Diabetic Keto-Acidosis remains the leading cause of death for younger insulin dependent diabetics. This projects aim is to help prevent the development of Diabetic Ketoacidosis through the use of an inexpensive (free of costly consumables, like test strips) and non-invasive testing method.
Our bodies produce ketones (through the breakdown of fatty acids in the liver) when glucose is unavailable to the bodies cells. This occurs, either under fasting conditions (essentially low intake of carbohydrates) or when there is insufficient insulin to transport glucose into the bodies cells. The breakdown of fatty acids produces the ketone bodies - aceto-acetate and beta-hydroxybutyrate, both of which are acidic and lower blood pH, when they reach high levels. To maintain blood pH levels acetoacetate is excreted through the kidney's and also the lungs (as acetone - resulting in the fruity odor on the breath of those in ketosis). Diabetic Keto-Acidosis is most likely to occur when individuals are sick, stressed, have blood glucose over 300 or in women, who are pregnant, with any type of diabetes.
Traditionally Keto-Acidosis is tested for using urine test strips, though, more recently there are meters that can test for ketones in blood. Each of these methods have their drawbacks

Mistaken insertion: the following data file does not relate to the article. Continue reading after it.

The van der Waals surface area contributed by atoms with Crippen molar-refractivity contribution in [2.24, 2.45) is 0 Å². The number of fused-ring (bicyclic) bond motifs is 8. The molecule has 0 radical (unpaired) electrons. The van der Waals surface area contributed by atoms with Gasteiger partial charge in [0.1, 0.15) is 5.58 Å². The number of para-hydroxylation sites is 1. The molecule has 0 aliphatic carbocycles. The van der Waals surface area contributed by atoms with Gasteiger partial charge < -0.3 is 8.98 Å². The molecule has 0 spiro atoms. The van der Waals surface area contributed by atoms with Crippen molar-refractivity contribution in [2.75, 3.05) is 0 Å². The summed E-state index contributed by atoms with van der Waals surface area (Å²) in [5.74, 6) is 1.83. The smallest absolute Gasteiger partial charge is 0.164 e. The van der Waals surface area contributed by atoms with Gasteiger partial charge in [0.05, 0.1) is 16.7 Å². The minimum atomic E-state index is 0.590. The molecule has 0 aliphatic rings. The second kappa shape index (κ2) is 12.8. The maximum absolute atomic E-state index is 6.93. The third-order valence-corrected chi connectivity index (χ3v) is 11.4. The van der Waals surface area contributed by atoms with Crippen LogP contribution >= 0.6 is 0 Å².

- Urine test strips for ketones are around $0.20 each and measure acetoacetate excreted by the kidneys.
- Blood test strips measure Beta-Hydroxybutyrate.
Currently there are no commercially available devices for measuring breath acetone for monitoring the development of Diabetic Keto-Acidosis
Three major design challenges that this project aims to address:
- Calibrating Ceramic Metal Oxide gas sensors.
- Discriminating between acetone and ethanol.
- Removing moisture from exhaled air (normally exhaled air has a humidity level of 95%) without without effecting acetone concentration.
This project strives to use "off the shelf" parts, with the objective of making it easy for others to reproduce.
Developing a reproducible method of calibration for Ceramic Metal Oxide gas sensors will make it easier other hardware developers to accurately use these types of sensors - while it is easy to adjust the sensitivity of these sensors there is currently no method (that I've found) for calibrating readings with actual concentrations of the target gas.
Open Source License - GNU General Public License (v3)
Open Hardware License - all schematics, gerbers, etc. will be open (once these are done I will submit them to www.oshwa.org)